In August, Dean Street Press will bring out another batch of Furrowed Middlebrow titles, books written by women and published around the middle of the last century. The new selection is: E.H. Young's Miss Mole, A House in the Country by Ruth Adam, Much Dithering by Dorothy Lambert, Miss Plum and Miss Penny by Dorothy Evelyn Smith, and two by Celia Buckmaster: Village Story and Family Ties. The only one of these I’d read before is Miss Mole, which I have in an old Virago edition. The one I most wanted to read, because I already liked the author, was luckily the other book I was sent: A House in the Country by Ruth Adam.
I love books about housekeeping, especially when the story is about turning a wreck into a home. Ruth Adam begins this book, published in 1957, by saying that it is both a true story and a cautionary tale and warns the reader against ever falling in love with a house. During the Second World War a group of friends, sometimes described as ‘BBC types’, share a house in London. As they weary of overcrowding, noise and the lack of decent food, they fantasise about living in a lovely old house in the country. When the war is over, they find that by pooling their resources, they can just about afford to rent such a house and find their dream in Kent. Oh, be careful what you wish for. At first it all seems too good to be true: a manor house with acres of garden, any amount of space and Howard, the factotum who has kept the house and garden from ruin and knows how everything works (or doesn’t). The author, writing in the first person, finds herself regarded locally as the lady of the manor and expected to behave accordingly.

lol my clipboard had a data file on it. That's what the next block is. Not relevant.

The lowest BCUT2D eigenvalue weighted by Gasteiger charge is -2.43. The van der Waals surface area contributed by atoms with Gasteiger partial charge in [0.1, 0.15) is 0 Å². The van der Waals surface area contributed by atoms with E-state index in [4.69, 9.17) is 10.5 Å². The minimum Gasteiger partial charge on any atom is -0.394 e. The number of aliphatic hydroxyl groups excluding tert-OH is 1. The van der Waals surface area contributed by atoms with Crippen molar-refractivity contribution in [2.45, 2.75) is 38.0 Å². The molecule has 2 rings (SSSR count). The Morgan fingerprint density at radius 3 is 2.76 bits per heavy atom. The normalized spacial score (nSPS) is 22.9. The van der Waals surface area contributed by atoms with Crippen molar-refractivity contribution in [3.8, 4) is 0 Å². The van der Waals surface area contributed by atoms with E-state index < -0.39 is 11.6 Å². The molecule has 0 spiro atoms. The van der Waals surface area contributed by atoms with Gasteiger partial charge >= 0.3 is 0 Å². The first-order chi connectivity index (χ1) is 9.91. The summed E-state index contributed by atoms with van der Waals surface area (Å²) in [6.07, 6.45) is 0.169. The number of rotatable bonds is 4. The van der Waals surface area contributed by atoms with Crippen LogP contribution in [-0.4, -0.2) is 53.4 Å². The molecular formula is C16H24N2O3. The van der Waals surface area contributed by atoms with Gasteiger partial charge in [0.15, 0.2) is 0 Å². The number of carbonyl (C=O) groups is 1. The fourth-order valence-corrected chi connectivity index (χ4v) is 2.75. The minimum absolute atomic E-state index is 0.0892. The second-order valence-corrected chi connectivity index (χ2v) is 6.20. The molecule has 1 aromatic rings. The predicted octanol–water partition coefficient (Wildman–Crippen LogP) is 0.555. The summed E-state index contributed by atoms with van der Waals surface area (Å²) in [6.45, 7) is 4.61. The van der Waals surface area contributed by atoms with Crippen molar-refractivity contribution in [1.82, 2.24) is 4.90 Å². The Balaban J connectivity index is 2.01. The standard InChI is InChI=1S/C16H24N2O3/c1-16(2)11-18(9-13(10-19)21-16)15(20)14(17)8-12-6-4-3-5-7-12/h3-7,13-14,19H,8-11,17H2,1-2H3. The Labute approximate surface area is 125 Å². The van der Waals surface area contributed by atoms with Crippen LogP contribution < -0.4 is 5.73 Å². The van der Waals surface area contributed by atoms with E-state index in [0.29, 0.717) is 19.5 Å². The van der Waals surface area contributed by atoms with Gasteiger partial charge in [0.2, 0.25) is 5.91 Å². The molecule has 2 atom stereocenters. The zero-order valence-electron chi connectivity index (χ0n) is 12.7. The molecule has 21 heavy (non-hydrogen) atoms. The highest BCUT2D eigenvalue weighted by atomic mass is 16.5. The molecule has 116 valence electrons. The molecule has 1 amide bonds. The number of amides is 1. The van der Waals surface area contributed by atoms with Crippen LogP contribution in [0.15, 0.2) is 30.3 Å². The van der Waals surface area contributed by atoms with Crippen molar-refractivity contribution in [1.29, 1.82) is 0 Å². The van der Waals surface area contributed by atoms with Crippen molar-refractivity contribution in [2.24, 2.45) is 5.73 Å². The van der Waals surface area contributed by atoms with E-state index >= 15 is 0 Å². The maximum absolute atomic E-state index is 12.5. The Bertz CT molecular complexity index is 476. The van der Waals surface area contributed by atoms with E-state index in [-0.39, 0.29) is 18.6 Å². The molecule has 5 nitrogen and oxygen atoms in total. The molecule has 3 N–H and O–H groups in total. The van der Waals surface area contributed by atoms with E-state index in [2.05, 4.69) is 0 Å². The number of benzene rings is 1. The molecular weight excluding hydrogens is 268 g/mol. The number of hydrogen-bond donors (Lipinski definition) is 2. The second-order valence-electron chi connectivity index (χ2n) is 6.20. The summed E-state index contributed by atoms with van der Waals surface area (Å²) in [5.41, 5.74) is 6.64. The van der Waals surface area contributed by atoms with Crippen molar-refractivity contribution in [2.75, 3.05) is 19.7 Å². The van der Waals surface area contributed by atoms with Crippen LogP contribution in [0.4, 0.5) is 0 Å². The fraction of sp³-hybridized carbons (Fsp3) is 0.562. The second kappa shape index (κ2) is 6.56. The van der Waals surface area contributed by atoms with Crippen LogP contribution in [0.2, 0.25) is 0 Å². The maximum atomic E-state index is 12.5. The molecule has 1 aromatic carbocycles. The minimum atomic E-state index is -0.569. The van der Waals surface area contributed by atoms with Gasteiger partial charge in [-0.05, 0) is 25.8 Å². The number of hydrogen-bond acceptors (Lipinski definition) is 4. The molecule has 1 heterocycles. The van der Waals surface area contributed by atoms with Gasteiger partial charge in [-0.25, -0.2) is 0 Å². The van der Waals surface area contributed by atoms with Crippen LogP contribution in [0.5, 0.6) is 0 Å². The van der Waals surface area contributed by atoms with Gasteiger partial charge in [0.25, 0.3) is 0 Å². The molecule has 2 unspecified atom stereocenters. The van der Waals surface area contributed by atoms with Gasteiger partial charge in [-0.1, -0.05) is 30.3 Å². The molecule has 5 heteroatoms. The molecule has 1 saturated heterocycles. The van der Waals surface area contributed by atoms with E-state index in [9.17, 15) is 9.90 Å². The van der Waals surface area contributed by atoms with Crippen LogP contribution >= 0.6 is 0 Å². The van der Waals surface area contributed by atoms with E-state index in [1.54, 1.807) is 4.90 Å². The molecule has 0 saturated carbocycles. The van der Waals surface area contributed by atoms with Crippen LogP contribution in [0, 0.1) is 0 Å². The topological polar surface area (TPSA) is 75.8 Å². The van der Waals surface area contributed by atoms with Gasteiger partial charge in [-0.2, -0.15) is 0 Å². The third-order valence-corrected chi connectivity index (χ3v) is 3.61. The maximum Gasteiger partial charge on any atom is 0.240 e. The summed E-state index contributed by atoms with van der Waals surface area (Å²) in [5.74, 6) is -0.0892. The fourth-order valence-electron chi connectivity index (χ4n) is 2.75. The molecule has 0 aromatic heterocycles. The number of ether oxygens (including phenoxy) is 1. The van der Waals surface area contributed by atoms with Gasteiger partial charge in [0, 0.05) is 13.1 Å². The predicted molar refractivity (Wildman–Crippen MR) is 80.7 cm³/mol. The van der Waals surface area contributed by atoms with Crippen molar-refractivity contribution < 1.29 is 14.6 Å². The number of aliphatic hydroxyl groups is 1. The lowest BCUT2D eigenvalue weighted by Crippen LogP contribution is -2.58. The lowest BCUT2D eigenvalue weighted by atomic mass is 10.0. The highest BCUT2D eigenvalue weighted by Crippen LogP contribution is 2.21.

At first all is well. The garden blossoms and provides food for the house, rooms are cleared for use, everyone gets on, people are found to help out. Gradually, reality creeps in. Someone decides to leave, making a hole in the finances. The water supply runs dry and they find that half the village is using their water. The author/Adam is exhausted trying to keep such a monstrous house clean. Only when they’re on the verge of bankruptcy do they give in, realising that this is a house ‘made to be served’ and that they don’t have enough servers. It’s not at all a depressing book because it’s full of the joys of the countryside, happy children and various interesting characters who come and go. I enjoyed it but it’s not as good as Miss Mole.